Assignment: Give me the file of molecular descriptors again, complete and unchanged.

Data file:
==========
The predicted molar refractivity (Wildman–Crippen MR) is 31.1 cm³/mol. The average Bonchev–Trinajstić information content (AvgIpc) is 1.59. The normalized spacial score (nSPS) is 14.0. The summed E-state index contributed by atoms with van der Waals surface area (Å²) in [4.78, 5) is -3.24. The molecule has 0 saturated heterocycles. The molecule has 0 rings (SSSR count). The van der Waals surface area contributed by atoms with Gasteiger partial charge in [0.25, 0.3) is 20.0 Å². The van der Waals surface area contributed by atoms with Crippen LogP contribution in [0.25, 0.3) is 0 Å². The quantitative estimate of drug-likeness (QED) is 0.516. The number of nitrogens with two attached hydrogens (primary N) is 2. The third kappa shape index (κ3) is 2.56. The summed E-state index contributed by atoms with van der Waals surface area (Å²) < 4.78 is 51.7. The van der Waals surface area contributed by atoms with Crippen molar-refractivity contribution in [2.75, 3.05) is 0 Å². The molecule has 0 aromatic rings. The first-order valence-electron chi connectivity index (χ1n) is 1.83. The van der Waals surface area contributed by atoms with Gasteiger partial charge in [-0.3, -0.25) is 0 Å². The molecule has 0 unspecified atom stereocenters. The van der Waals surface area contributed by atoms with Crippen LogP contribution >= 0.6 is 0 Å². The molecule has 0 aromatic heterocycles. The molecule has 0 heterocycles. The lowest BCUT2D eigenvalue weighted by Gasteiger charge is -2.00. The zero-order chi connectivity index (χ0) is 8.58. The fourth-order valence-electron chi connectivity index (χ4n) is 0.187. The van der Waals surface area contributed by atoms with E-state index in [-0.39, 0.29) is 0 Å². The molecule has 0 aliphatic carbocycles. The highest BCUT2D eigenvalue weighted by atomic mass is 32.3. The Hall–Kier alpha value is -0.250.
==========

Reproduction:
The predicted molar refractivity (Wildman–Crippen MR) is 31.1 cm³/mol. The average Bonchev–Trinajstić information content (AvgIpc) is 1.59. The normalized spacial score (nSPS) is 14.0. The summed E-state index contributed by atoms with van der Waals surface area (Å²) in [4.78, 5) is -3.24. The molecule has 0 saturated heterocycles. The molecule has 0 rings (SSSR count). The van der Waals surface area contributed by atoms with Gasteiger partial charge in [0.25, 0.3) is 20.0 Å². The van der Waals surface area contributed by atoms with Crippen LogP contribution in [0.25, 0.3) is 0 Å². The quantitative estimate of drug-likeness (QED) is 0.516. The number of nitrogens with two attached hydrogens (primary N) is 2. The third kappa shape index (κ3) is 2.56. The summed E-state index contributed by atoms with van der Waals surface area (Å²) < 4.78 is 51.7. The van der Waals surface area contributed by atoms with Crippen molar-refractivity contribution in [2.75, 3.05) is 0 Å². The molecule has 0 aromatic rings. The first-order valence-electron chi connectivity index (χ1n) is 1.83. The van der Waals surface area contributed by atoms with Gasteiger partial charge in [-0.3, -0.25) is 0 Å². The molecule has 0 unspecified atom stereocenters. The van der Waals surface area contributed by atoms with Crippen LogP contribution >= 0.6 is 0 Å². The molecule has 0 aromatic heterocycles. The molecule has 0 heterocycles. The lowest BCUT2D eigenvalue weighted by Gasteiger charge is -2.00. The zero-order chi connectivity index (χ0) is 8.58. The fourth-order valence-electron chi connectivity index (χ4n) is 0.187. The van der Waals surface area contributed by atoms with E-state index in [-0.39, 0.29) is 0 Å². The molecule has 0 aliphatic carbocycles. The highest BCUT2D eigenvalue weighted by atomic mass is 32.3. The Hall–Kier alpha value is -0.250.